Although agents and editors walked among us at the Crimebake conference, and attendees could listen to panels focusing on how to get published and how to promote one’s writing, I want to write first about authors discussing their work and characters. I thought the successful authors had lost none of their enthusiasm for creating fictional worlds. They loved to talk about their characters.
Charlaine Harris was the guest of honor. She has charm, was very approachable, and spoke honestly about her work and life. Before the Sookie Stackhouse series, she wrote only conventional mysteries but she was bored with these traditional mysteries and wanted to broaden her readership base. Anne Rice had set her vampire mysteries in southern Louisiana so Charlaine decided to set her series in the more staid north. She researched vampires, guns, synthetic blood, the Civil War, Vikings, and reflective glass before writing Dead Until Dark, the first book in the Sookie Stackhouse series.
Her agent didn’t like the book at first and hawked it around the publishing world for two years until the book was picked up by Ace. (She’d already written two series. No wonder an unpublished author has to wait so long.)
When Charlaine talked about Sookie, it was clear she’s involved in the development and many facets of her character. In real life, Charlaine thinks telepathic powers could be a disadvantage. Imagine going on a first date and knowing what your date is thinking.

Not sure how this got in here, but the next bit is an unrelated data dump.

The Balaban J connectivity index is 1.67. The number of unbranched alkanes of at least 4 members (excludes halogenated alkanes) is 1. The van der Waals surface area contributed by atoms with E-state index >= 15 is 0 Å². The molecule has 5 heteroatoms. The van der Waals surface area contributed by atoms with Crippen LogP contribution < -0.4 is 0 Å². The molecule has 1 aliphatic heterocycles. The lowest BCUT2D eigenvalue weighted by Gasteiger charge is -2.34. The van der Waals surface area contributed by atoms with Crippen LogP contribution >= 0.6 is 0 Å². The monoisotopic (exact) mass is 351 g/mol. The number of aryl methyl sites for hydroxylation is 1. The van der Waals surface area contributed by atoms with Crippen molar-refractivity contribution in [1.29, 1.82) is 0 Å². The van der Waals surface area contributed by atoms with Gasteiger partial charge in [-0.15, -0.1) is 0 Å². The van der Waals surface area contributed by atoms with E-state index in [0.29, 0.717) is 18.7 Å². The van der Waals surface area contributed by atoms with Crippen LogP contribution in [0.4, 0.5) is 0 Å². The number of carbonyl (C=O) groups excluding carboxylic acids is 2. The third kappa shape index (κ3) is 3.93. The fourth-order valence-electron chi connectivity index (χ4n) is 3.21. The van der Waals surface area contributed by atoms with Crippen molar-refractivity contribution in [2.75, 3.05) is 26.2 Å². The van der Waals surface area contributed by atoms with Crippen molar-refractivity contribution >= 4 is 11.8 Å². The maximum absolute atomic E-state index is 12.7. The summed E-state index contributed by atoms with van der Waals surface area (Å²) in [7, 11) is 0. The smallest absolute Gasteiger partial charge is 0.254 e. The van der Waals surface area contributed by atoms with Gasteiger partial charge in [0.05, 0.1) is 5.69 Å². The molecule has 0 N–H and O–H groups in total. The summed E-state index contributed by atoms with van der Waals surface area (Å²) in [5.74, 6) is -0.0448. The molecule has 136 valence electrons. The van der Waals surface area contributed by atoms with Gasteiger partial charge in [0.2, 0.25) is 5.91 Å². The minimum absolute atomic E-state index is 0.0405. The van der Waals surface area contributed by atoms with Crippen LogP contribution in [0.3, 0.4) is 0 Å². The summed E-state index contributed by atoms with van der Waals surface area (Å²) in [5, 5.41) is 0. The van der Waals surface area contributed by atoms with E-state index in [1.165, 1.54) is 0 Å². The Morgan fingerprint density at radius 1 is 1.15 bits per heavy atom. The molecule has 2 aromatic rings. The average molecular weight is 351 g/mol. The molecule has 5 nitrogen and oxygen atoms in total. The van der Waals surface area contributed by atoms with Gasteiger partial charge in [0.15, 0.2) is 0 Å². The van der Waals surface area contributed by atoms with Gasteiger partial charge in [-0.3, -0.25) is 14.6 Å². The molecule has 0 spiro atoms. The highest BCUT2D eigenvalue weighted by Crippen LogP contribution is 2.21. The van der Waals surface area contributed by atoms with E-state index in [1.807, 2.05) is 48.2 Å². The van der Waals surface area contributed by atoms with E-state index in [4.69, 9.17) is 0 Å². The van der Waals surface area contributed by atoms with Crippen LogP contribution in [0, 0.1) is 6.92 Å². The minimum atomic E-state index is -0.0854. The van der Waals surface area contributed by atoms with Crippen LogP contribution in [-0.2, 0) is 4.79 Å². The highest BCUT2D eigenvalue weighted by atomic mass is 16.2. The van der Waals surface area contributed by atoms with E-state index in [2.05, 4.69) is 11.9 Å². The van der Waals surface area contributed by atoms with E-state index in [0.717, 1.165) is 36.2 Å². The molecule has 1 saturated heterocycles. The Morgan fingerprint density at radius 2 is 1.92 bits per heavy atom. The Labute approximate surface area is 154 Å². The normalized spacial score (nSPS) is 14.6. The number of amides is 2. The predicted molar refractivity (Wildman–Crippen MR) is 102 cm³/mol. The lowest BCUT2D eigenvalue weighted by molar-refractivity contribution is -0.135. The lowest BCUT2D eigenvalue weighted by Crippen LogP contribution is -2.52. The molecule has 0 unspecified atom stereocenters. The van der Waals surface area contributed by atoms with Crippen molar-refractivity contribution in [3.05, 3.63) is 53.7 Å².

The series is supposed to end with the thirteenth book and already fans are protesting that they want more. Charlaine said there may be one more book after the thirteenth as long as the series ends on an upbeat. She doesn’t want to have to produce another book in a series after she’s lost interest in it.
On the first night of the conference, I saw an episode of Trueblood. There was more blood and violence than I expected since I hadn’t read the books but I developed an interest in Sookie and the other characters. Also, I could appreciate the humor in the restaurant and family scenes.
Charlaine had nothing but praise for Alan Ball, the producer of Trueblood. She said she lets Alan do what he does well and he lets her do what she does best. When she saw the first episode of Trueblood, she told her husband they’d have to move. The blood and gore was more vivid in a visual medium and she lives in a small town in the bible-belt. However, neighbors rejoiced in the success of a local person so she continues as an active member in her church and community.
In her writing, she said she wants to deal with larger issues, especially those involving discrimination. She doesn’t want to shove her views down her readers’ throats but to present a different way of looking at the world. Vampires are the outcasts in the small town where they live. In looking at vampire outcasts, a reader might think about other groups that are stereotyped and shunned. When we look at monsters, we look at ourselves.
As well as guest of honor speaker, Charlaine was a member on a panel of best-selling authors and on a panel of short story writers. Charlaine’s short stories include stories about parts of Sookie’s life not in the novels. I plan to find out if one of my protagonists has an interesting enough life to support a short story or two.
In another blog, I’ll address ideas I learned from the best-selling authors and from the authors of short stories. I was happy to listen to Charlaine Harris because I could see how much she enjoyed what she did. On Saturday, there was a red and black, Vampire Ball and many people dressed up as vampires or monsters. Monsters, vampires, and those wearing red and black danced to DJ music. Conference attendees in their twenties to, I guess, their seventies enjoyed dressing up and playing a game.
With all the bad news about the publishing world, do you sometimes forget that writing and reading are creative and exciting?